3.3.3.255/32  Direct 0    0             D  127.0.0.1       GigabitEthernet2/0/0
          127.0.0.0/8   Direct 0    0             D  127.0.0.1       InLoopBack0
          127.0.0.1/32  Direct 0    0             D  127.0.0.1       InLoopBack0
    127.255.255.255/32  Direct 0    0             D  127.0.0.1       InLoopBack0
         172.16.1.0/24  RIP    100  2             D  3.3.3.2         GigabitEthernet2/0/0
    255.255.255.255/32  Direct 0    0             D  127.0.0.1       InLoopBack0

    The preceding command output shows that the backup link Device A->Device C->Device B is used and that the next hop address and outbound interface of the route to 172.16.0.0/16 are 3.3.3.2 and GigabitEthernet2/0/0, respectively.

Configuration Files

  • Device A configuration file

    #
     sysname DeviceA
    #
    bfd
    #
    interface gigabitethernet1/0/0
     undo shutdown
     ip address 2.2.2.1 255.255.255.0
    #
    interface gigabitethernet2/0/0
     undo shutdown
     ip address 3.3.3.1 255.255.255.0
    #
    rip 1 
     version 2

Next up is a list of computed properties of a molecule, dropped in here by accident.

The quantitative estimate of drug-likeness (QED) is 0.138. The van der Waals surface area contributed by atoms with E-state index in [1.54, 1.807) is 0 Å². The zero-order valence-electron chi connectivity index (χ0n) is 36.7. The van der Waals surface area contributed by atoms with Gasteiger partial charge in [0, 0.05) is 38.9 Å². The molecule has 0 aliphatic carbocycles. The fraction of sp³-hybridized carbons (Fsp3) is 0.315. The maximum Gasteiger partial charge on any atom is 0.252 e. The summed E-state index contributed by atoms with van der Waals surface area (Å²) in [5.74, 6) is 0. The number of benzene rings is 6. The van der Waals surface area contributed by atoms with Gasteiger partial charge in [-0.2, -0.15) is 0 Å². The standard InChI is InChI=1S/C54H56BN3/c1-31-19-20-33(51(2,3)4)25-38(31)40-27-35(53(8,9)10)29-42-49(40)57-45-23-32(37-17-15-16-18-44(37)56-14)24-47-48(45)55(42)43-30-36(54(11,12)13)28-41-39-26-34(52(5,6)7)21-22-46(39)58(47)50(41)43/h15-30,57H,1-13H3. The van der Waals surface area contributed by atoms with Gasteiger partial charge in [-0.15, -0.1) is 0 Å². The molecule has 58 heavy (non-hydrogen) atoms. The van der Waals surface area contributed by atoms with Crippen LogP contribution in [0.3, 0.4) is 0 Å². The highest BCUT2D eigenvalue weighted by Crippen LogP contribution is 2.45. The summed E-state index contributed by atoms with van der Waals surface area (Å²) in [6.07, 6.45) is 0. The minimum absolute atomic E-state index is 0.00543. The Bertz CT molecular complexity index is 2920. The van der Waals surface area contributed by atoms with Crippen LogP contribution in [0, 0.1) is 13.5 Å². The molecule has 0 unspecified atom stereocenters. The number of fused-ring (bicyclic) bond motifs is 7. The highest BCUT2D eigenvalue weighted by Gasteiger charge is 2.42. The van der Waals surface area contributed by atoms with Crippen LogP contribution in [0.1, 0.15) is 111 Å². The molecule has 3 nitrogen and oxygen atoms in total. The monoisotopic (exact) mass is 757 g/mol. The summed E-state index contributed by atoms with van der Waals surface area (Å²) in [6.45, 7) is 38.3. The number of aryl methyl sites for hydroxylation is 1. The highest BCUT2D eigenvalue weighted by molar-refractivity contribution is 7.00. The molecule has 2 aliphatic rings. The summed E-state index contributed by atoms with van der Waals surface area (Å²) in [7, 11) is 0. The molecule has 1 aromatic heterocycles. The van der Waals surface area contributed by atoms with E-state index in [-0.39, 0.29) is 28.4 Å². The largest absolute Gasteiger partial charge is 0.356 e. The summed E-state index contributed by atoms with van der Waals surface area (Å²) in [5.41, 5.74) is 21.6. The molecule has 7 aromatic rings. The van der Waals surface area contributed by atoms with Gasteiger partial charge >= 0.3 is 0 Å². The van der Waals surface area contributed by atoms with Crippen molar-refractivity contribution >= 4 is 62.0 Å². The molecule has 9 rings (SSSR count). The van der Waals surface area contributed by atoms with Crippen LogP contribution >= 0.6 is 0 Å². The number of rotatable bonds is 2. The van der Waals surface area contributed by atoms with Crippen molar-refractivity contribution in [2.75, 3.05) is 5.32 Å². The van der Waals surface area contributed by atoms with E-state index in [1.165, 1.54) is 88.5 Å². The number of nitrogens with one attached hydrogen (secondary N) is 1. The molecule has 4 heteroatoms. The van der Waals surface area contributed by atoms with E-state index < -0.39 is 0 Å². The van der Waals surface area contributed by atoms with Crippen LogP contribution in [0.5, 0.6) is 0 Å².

network 2.0.0.0
     network 3.0.0.0
     bfd all-interfaces enable 
     bfd all-interfaces min-tx-interval 100 min-rx-interval 100 detect-multiplier 10 
    #
    return
  • Device B configuration file

    #
     sysname DeviceB
    #
    bfd
    #
    interface gigabitethernet1/0/0
     undo shutdown
     ip address 2.2.2.2 255.255.255.0
    #
    interface gigabitethernet2/0/0
     undo shutdown
     ip address 4.4.4.1 255.255.255.0
    #
    interface gigabitethernet3/0/0
     undo shutdown
     ip address 172.16.1.1 255.255.255.0
    rip 1 
     version 2 
     network 2.0.0.0
     network 4.0.0.0
     network 172.16.0.0
     bfd all-interfaces enable 
     bfd all-interfaces min-tx-interval 100 min-rx-interval 100 detect-multiplier 10 
    #
    return
  • Device C configuration file

    #
     sysname DeviceC
    #
    interface gigabitethernet1/0/0
     undo shutdown
     ip address 4.4.4.2 255.255.255.0
    #
    interface gigabitethernet2/0/0
     undo shutdown
     ip address 3.3.3.2 255.255.255.0
    #
    rip 1 
     version 2 
     network 3.0.0.0
     network 4.0.0.0
    #
    return
  • Device D configuration file

    #
     sysname DeviceD
    #
    interface gigabitethernet1/0/0
     undo shutdown
     ip address 172.16.1.2 255.255.255.0
    #
    rip 1 
     version 2 
     network 172.16.0.0
    #
    return
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Updated: 2019-01-04

Document ID: EDOC1100059437